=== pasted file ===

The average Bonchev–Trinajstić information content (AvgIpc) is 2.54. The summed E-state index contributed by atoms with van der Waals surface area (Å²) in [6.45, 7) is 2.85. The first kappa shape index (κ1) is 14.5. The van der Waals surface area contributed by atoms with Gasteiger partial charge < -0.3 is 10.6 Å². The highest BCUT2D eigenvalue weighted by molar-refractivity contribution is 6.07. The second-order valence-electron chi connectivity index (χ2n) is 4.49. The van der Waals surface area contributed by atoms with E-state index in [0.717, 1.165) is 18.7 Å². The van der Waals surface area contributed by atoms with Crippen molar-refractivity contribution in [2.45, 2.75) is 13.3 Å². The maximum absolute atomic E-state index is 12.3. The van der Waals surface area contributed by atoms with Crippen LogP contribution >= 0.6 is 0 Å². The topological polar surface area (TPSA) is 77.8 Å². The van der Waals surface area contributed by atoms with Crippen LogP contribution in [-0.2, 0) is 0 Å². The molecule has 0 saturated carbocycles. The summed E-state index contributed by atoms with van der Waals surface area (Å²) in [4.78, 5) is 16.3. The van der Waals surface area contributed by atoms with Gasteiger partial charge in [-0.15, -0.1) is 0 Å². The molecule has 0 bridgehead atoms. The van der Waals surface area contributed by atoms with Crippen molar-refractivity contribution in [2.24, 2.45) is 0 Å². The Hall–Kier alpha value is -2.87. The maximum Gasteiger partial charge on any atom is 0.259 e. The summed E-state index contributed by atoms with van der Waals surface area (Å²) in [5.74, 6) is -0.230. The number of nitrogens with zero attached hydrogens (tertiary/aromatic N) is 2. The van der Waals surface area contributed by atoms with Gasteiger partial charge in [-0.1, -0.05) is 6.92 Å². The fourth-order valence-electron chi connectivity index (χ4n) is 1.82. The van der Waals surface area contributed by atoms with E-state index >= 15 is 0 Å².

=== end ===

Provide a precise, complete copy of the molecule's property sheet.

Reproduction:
The average Bonchev–Trinajstić information content (AvgIpc) is 2.54. The summed E-state index contributed by atoms with van der Waals surface area (Å²) in [6.45, 7) is 2.85. The first kappa shape index (κ1) is 14.5. The van der Waals surface area contributed by atoms with Gasteiger partial charge < -0.3 is 10.6 Å². The highest BCUT2D eigenvalue weighted by molar-refractivity contribution is 6.07. The second-order valence-electron chi connectivity index (χ2n) is 4.49. The van der Waals surface area contributed by atoms with E-state index in [0.717, 1.165) is 18.7 Å². The van der Waals surface area contributed by atoms with Crippen molar-refractivity contribution in [2.45, 2.75) is 13.3 Å². The maximum absolute atomic E-state index is 12.3. The van der Waals surface area contributed by atoms with Crippen LogP contribution >= 0.6 is 0 Å². The topological polar surface area (TPSA) is 77.8 Å². The van der Waals surface area contributed by atoms with Crippen LogP contribution in [-0.2, 0) is 0 Å². The molecule has 0 saturated carbocycles. The summed E-state index contributed by atoms with van der Waals surface area (Å²) in [4.78, 5) is 16.3. The van der Waals surface area contributed by atoms with Gasteiger partial charge in [-0.15, -0.1) is 0 Å². The molecule has 0 bridgehead atoms. The van der Waals surface area contributed by atoms with Crippen molar-refractivity contribution in [2.24, 2.45) is 0 Å². The Hall–Kier alpha value is -2.87. The maximum Gasteiger partial charge on any atom is 0.259 e. The summed E-state index contributed by atoms with van der Waals surface area (Å²) in [5.74, 6) is -0.230. The number of nitrogens with zero attached hydrogens (tertiary/aromatic N) is 2. The van der Waals surface area contributed by atoms with Gasteiger partial charge in [-0.1, -0.05) is 6.92 Å². The fourth-order valence-electron chi connectivity index (χ4n) is 1.82. The van der Waals surface area contributed by atoms with E-state index >= 15 is 0 Å².